Course and transmission characteristics of oral low-dose infection of domestic pigs and European wild boar with a Caucasian African swine fever virus isolate
- 582 Downloads
In 2007, African swine fever virus (ASFV) was introduced into the Transcaucasian countries and Russia. Since then, it has spread alarmingly and reached the European Union. ASFV strains are highly virulent and lead to almost 100 % mortality under experimental conditions. However, the possibility of dose-dependent disease courses has been discussed. For this reason, a study was undertaken to assess the risk of chronic disease and the establishment of carriers upon low-dose oronasal infection of domestic pigs and European wild boar. It was demonstrated that very low doses of ASFV are sufficient to infect especially weak or runted animals by the oronasal route. Some of these animals did not show clinical signs indicative of ASF, and they developed almost no fever. However, no changes were observed in individual animal regarding the onset, course and outcome of infection as assessed by diagnostic tests. After amplification of ASFV by these animals, pen- and stablemates became infected and developed acute lethal disease with similar characteristics in all animals. Thus, we found no indication of prolonged or chronic individual courses upon low-dose infection in either species. The scattered onset of clinical signs and pathogen detection within and among groups confirms moderate contagiosity that is strongly linked with blood contact. In conclusion, the prolonged course at the “herd level” together with the exceptionally low dose that proved to be sufficient to infect a runted wild boar could be important for disease dynamics in wild-boar populations and in backyard settings.
KeywordsWild Boar Basic Reproduction Number African Swine Fever African Swine Fever Virus Wild Boar Population
We would like to thank all animal caretakers and technicians involved in this study for their excellent work. We are also very grateful to William Gilbert for improving the readability of this paper. This work was carried out as part of the European Union–funded project ASFORCE (Seventh Framework Programme, FP7/2007-2013, under Grant Agreement no. 311931).
- 1.Sánchez-Vizcaíno JM, Martínez-López B, Martínez-Avilés M, Martins C, Boinas F, Vial L, Michaud V, Jori F, Etter E, Albina E, Roger F (2009) Scientific review on African swine fever. EFSA Scientific Report, pp 1–141Google Scholar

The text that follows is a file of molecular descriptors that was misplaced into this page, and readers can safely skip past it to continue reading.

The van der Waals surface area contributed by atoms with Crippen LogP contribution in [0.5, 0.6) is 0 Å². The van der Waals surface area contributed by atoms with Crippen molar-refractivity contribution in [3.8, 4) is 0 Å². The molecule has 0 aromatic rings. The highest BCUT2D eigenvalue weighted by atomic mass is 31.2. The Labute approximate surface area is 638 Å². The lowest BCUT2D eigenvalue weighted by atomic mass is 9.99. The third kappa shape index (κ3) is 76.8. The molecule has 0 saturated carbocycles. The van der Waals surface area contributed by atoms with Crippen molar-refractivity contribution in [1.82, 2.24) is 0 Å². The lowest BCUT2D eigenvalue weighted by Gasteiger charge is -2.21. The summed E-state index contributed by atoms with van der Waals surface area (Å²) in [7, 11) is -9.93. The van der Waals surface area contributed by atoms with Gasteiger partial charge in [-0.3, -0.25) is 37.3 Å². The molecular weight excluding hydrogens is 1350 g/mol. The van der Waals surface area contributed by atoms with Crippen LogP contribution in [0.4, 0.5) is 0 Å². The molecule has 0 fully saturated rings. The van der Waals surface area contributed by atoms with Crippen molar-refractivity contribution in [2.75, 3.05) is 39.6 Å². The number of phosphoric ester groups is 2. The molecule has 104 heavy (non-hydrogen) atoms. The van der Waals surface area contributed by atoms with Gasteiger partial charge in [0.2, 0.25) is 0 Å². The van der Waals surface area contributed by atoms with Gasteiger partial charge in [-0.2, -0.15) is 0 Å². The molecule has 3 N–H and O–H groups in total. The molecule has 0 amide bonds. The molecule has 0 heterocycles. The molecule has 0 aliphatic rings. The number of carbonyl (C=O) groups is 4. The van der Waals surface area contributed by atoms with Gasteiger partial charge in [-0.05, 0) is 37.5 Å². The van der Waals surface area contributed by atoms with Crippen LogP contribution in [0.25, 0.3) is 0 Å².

- 4.Carrascosa AL, Bustos MJ, de Leon P (2011) Methods for growing and titrating African swine fever virus: field and laboratory samples. In: Bonifacino JS et al (eds) Current protocols in cell biology, chapter 26, unit 26, p 14Google Scholar
- 5.Costard S, Jones BA, Martinez-Lopez B, Mur L, de la Torre A, Martinez M, Sanchez-Vizcaino F, Sanchez-Vizcaino JM, Pfeiffer DU, Wieland B (2013) Introduction of African swine fever into the European Union through illegal importation of pork and pork products. PLoS ONE 8:e61104PubMedCentralPubMedCrossRefGoogle Scholar
- 13.Howey EB, O’Donnell V, Ferreira HCdC, Borca MV, Arzt J (2013) Pathogenesis of highly virulent African swine fever virus in domestic pigs exposed via intraoropharyngeal, intranasopharyngeal, and intramuscular inoculation, and by direct contact with infected pigs. Virus Res 178:328–329PubMedCrossRefGoogle Scholar
- 14.Khomenko S, Beltrán-Alcrudo D, Rozstalnyy A, Gogin A, Kolbasov D, Pinto J, Lubroth J, Martin V (2013) African swine fever in the Russian Federation: risk factors for Europe and beyond. EMPRES WatchGoogle Scholar
- 27.Rowlands RJ, Michaud V, Heath L, Hutchings G, Oura C, Vosloo W, Dwarka R, Onashvili T, Albina E, Dixon LK (2008) African swine fever virus isolate, Georgia, 2007. Emerg Infect Dis, CDC, pp 1870–1874Google Scholar
- 29.Sanchez-Vizcaino JM (2006) African swine fever. Diseases of Swine. Blackwell Publishing, pp 291–298Google Scholar
- 30.Takamatsu HD, Dixon LK, Alonso C, Escribano JM, Martins C, Revilla Y, Salas ML (2011) Asfarviridae. Virus taxonomy, pp 153–162Google Scholar
- 31.Vynnycky E, White R (2010) An introduction to infectious disease modelling, 1st edn. Oxford University Press, New YorkGoogle Scholar